Whether or not all adults residing in an apartment are required to
sign the lease is left up to the individual property owner. Landlords
are not legally obligated to allow anyone who does not agree to their
requirements (as long as said requirements meet Fair Housing laws) to
live on their property.
If their rules state that you must sign the lease if you live on the
property, then you must sign the lease. If your SO signs the lease,
but you don't and live there anyway, both you *and* your SO can be
evicted on breach of contract grounds.
Some landlords don't require all adults to sign the lease, others do
*and* check the potential occupant's credit as well:
"A complete application is necessary from each adult (anyone 18 years
or older) who intends to reside at the property."
Assured Management, Inc.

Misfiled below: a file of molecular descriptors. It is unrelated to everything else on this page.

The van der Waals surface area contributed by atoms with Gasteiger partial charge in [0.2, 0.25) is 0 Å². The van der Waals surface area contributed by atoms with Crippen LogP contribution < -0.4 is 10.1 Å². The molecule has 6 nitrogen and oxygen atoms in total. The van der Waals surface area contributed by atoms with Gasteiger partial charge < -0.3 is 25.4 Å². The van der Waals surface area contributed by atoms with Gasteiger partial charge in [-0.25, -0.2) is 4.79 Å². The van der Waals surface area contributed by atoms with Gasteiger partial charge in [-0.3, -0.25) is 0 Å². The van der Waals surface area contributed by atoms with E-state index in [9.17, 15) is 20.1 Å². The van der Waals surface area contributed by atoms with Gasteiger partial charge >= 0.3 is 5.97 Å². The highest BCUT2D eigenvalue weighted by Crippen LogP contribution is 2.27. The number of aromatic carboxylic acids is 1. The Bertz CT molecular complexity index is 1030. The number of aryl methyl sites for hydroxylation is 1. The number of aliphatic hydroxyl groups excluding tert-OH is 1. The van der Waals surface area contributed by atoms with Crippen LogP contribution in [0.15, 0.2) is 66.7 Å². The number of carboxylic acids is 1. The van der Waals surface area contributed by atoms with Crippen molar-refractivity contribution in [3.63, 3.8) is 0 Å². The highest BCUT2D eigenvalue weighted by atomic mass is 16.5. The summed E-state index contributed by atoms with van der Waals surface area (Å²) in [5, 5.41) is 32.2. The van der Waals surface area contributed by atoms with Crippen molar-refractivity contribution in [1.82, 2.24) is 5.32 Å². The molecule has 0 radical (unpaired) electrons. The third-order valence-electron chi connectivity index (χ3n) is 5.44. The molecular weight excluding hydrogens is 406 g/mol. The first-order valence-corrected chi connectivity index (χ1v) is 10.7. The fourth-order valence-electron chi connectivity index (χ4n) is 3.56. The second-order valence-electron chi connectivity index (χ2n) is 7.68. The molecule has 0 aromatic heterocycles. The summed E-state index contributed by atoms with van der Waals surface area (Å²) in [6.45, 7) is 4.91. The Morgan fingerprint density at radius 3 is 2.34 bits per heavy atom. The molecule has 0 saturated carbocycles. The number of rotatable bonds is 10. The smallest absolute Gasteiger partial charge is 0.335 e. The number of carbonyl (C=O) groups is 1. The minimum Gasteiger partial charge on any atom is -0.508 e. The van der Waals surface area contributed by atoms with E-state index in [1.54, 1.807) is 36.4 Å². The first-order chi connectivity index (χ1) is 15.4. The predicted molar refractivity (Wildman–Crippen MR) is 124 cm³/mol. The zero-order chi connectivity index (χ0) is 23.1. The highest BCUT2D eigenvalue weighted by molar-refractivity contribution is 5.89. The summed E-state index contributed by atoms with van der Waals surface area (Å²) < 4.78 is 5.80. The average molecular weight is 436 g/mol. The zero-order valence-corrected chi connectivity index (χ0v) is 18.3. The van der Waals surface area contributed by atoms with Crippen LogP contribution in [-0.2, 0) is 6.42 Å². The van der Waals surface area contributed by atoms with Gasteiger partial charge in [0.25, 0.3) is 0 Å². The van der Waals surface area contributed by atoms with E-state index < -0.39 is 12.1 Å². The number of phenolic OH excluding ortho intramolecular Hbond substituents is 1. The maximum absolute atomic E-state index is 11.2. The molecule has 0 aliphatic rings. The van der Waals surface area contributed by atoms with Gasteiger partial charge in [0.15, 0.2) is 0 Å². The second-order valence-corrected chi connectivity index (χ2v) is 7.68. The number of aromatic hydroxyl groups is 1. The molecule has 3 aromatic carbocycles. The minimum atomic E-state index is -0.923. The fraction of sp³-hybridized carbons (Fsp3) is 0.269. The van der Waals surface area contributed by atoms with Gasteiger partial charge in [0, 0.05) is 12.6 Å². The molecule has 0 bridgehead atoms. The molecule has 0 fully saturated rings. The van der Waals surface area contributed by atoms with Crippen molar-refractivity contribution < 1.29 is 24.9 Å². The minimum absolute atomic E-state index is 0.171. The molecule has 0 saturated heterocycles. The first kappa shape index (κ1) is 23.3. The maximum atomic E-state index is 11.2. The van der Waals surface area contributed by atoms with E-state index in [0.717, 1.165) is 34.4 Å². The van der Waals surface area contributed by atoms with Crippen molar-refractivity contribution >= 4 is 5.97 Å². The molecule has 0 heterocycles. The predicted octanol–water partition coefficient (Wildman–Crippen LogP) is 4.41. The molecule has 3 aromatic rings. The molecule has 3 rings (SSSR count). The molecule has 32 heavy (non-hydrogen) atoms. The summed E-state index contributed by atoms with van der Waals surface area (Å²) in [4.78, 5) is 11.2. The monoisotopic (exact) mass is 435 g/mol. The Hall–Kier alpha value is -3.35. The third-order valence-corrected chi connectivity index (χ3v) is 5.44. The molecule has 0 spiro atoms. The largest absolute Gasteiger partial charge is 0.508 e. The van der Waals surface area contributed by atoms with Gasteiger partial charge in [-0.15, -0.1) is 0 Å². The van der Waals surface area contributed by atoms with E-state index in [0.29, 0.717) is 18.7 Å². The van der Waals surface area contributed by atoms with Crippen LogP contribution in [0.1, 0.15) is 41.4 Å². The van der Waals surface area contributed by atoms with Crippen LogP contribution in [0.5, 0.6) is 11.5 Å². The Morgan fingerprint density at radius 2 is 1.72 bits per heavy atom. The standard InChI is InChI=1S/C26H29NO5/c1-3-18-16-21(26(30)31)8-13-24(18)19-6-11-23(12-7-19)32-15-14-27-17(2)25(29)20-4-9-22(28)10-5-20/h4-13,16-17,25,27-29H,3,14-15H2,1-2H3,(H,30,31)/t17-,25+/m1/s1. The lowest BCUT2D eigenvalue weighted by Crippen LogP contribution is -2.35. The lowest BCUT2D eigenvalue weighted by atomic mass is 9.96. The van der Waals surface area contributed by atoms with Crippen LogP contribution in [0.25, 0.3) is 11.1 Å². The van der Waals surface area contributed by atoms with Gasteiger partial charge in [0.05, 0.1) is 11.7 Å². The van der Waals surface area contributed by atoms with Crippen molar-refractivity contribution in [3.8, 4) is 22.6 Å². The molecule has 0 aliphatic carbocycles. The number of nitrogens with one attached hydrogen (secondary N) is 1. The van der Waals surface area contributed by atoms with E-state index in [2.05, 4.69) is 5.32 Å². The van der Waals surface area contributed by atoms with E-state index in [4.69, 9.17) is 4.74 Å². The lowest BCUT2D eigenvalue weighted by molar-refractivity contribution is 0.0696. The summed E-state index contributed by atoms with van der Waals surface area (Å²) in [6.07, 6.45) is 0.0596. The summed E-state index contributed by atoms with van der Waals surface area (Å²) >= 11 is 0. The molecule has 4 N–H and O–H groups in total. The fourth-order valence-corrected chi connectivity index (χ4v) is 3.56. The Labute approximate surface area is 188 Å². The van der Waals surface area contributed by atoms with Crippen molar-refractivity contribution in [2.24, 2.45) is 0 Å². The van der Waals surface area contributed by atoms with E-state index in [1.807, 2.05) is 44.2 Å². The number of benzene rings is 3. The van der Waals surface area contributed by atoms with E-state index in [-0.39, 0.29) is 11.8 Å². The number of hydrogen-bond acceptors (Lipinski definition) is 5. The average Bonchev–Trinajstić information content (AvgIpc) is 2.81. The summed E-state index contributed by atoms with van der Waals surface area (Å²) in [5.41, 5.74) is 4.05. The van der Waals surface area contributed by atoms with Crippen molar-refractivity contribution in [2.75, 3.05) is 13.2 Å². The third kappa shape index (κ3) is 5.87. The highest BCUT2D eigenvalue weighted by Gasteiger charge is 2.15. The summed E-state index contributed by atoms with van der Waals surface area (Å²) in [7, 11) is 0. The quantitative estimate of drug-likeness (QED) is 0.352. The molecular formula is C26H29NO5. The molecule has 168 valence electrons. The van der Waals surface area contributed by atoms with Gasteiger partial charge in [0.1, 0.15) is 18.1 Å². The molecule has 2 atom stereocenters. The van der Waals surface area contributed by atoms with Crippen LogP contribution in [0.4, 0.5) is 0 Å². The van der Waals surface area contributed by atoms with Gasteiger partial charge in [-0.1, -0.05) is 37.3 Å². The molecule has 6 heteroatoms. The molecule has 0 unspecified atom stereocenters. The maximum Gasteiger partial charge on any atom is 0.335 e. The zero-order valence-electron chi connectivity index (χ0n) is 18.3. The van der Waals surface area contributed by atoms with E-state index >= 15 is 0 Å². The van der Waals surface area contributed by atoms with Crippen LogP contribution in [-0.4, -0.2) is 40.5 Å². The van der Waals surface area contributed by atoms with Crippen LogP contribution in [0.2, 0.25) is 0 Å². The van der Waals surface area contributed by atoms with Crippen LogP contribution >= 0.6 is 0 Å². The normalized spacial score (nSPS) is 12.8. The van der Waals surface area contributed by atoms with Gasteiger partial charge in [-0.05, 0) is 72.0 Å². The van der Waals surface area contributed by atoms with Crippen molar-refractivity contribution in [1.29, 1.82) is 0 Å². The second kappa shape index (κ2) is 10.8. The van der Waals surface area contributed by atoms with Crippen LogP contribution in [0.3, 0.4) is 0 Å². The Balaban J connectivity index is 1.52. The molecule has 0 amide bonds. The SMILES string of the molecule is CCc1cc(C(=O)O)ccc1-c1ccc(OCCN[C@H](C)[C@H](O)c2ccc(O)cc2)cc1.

By way of example, my current landlord did not require that I sign our
lease, but did require that my husband list my full name, as well as
the names of our children as occupants. The last landlord required a
full background check for both of us, and required that we both sign
""In leasing, there are three categories of people:
Residents (tenants), occupants, and guarantors:
Residents (tenants) are financially responsible AND have the right of
possession AND all other rights of a tenant (under landlord/tenant
laws of your state);
Permitted occupants (under your community's occupant rules) have
LIMITED right of possession, but they have no financial responsibility
-- they live there at the resident's grace (& under your policies);"
Consider the second paragraph in the above excerpt - occupants have
only limited right of possession and live there at the grace of the
resident (lessee). Your landlord's insistence that you sign the lease
too is for your own protection as well as that of the landlord.
For the sake of argument, I'm going to assume you and your SO are not
married. Suppose you have a falling out, and s/he kicks you out.
Suppose you have nowhere else to go, so you refuse to leave. If you're
not on the lease, the law is on his/her side, and s/he can legally
have you removed (evicted).
For housing laws specific to your state, you can check the following